File this as an “over the top” multinational’s political muscling of a weakened local government. . . . afterall, Merck has simply shifted a chunk of its tax burden. . . to its laid-off ex-employees, here — while continuing to reap massive (multi billion dollar) net profits, year after year.
From the keen eye of Ed Silverman over at Pharmalot — it seems that the mayor of Rahway, New Jersey has, by letter (see image at right; click image to enlarge; full 4 page PDF file of letter) quantified the components of the 2011 municipal tax increases for citizens of that municipality. Per a bit from NJ Today online news:
. . . .The average Rahway taxpayer will pay $66 extra this year because of a tax appeal settlement with Merck. . . .
In a letter posted on the city website, Mayor Rick Proctor broke down the $212 increase in the average Rahway tax bill for fiscal year 2011. The loss of state aid cost $75, an increase in pension costs added $52 and an increase in general operating expenses added $19. . . .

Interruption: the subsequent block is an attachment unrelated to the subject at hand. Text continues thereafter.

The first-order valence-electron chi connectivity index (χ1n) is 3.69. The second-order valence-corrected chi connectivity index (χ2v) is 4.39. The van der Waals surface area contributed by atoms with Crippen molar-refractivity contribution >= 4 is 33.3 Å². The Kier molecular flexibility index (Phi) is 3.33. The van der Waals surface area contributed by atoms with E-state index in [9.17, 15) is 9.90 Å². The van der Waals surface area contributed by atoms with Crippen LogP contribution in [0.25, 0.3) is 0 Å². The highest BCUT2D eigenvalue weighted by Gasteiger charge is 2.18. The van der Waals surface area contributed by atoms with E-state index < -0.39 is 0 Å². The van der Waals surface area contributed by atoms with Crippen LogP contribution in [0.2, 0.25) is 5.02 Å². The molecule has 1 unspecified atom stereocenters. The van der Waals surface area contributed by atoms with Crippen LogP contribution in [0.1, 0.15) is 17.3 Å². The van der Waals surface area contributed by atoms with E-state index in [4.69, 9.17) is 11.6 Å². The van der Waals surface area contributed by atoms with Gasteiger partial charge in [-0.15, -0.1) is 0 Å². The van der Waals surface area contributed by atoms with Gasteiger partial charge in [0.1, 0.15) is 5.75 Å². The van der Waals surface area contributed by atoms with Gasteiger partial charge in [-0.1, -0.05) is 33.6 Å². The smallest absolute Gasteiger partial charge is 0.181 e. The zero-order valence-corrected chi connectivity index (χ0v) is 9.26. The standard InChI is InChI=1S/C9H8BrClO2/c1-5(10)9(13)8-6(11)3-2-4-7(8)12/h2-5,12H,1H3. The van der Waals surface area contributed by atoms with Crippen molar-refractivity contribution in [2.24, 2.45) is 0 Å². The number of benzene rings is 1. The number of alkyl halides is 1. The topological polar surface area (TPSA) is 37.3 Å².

The letter recites that the Merck tax reduction is due to “current nationwide economic conditions“. I find that statement to be (at best) only partially accurate.
Afterall, Merck chose to conduct a bust-up transaction, and lay off perhaps 35,000 employees over the last three years, alone (many in and around Rahway). Through it all, though, Merck has continued to take in net aftertax profits of multiple billions of dollars per year.
So it seems that a tax increase passed to individuals in Rahway — many of whom were also put out of work by Merck, in just the last year — is beyond the pale.
Just as Merck continues to return several billion dollars of net profits to its shareholders every year, it is certainly able to continue to shoulder its fair share of the tax burden in Rahway — where it is, in part, generating the revenue (and presently idling the skilled Rahway, NJ workforce).
Just food for thought.